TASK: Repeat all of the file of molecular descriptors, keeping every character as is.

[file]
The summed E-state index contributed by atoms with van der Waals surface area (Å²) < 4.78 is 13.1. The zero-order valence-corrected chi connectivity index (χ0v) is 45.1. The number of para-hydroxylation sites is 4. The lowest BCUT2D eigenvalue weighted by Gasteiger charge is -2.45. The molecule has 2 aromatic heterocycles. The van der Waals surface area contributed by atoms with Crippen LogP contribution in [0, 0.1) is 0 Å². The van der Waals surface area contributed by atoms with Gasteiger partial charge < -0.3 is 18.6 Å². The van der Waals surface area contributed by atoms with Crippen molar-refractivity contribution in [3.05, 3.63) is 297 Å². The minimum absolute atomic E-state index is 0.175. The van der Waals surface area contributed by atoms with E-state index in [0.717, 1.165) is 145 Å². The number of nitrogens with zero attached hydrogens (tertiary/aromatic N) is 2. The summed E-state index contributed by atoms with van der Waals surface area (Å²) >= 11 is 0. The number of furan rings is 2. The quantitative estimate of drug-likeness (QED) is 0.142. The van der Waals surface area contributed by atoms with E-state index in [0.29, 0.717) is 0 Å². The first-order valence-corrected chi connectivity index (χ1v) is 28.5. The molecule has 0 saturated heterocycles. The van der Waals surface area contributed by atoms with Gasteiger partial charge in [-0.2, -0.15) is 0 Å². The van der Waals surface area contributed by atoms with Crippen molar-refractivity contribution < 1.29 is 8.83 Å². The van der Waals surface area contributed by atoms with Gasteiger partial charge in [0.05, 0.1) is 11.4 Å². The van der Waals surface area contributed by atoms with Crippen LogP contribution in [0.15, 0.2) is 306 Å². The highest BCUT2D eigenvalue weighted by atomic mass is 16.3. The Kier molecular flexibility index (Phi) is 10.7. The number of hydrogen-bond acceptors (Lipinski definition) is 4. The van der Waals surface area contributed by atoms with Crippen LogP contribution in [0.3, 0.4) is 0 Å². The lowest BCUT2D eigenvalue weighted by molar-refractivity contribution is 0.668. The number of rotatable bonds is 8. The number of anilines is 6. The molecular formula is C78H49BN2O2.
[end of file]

The summed E-state index contributed by atoms with van der Waals surface area (Å²) < 4.78 is 13.1. The zero-order valence-corrected chi connectivity index (χ0v) is 45.1. The number of para-hydroxylation sites is 4. The lowest BCUT2D eigenvalue weighted by Gasteiger charge is -2.45. The molecule has 2 aromatic heterocycles. The van der Waals surface area contributed by atoms with Crippen LogP contribution in [0, 0.1) is 0 Å². The van der Waals surface area contributed by atoms with Gasteiger partial charge < -0.3 is 18.6 Å². The van der Waals surface area contributed by atoms with Crippen molar-refractivity contribution in [3.05, 3.63) is 297 Å². The minimum absolute atomic E-state index is 0.175. The van der Waals surface area contributed by atoms with E-state index in [0.717, 1.165) is 145 Å². The number of nitrogens with zero attached hydrogens (tertiary/aromatic N) is 2. The summed E-state index contributed by atoms with van der Waals surface area (Å²) >= 11 is 0. The number of furan rings is 2. The quantitative estimate of drug-likeness (QED) is 0.142. The van der Waals surface area contributed by atoms with E-state index in [0.29, 0.717) is 0 Å². The first-order valence-corrected chi connectivity index (χ1v) is 28.5. The molecule has 0 saturated heterocycles. The van der Waals surface area contributed by atoms with Gasteiger partial charge in [-0.2, -0.15) is 0 Å². The van der Waals surface area contributed by atoms with Crippen molar-refractivity contribution < 1.29 is 8.83 Å². The van der Waals surface area contributed by atoms with Gasteiger partial charge in [0.05, 0.1) is 11.4 Å². The van der Waals surface area contributed by atoms with Crippen LogP contribution in [0.15, 0.2) is 306 Å². The highest BCUT2D eigenvalue weighted by atomic mass is 16.3. The Kier molecular flexibility index (Phi) is 10.7. The number of hydrogen-bond acceptors (Lipinski definition) is 4. The van der Waals surface area contributed by atoms with Crippen LogP contribution in [0.3, 0.4) is 0 Å². The lowest BCUT2D eigenvalue weighted by molar-refractivity contribution is 0.668. The number of rotatable bonds is 8. The number of anilines is 6. The molecular formula is C78H49BN2O2.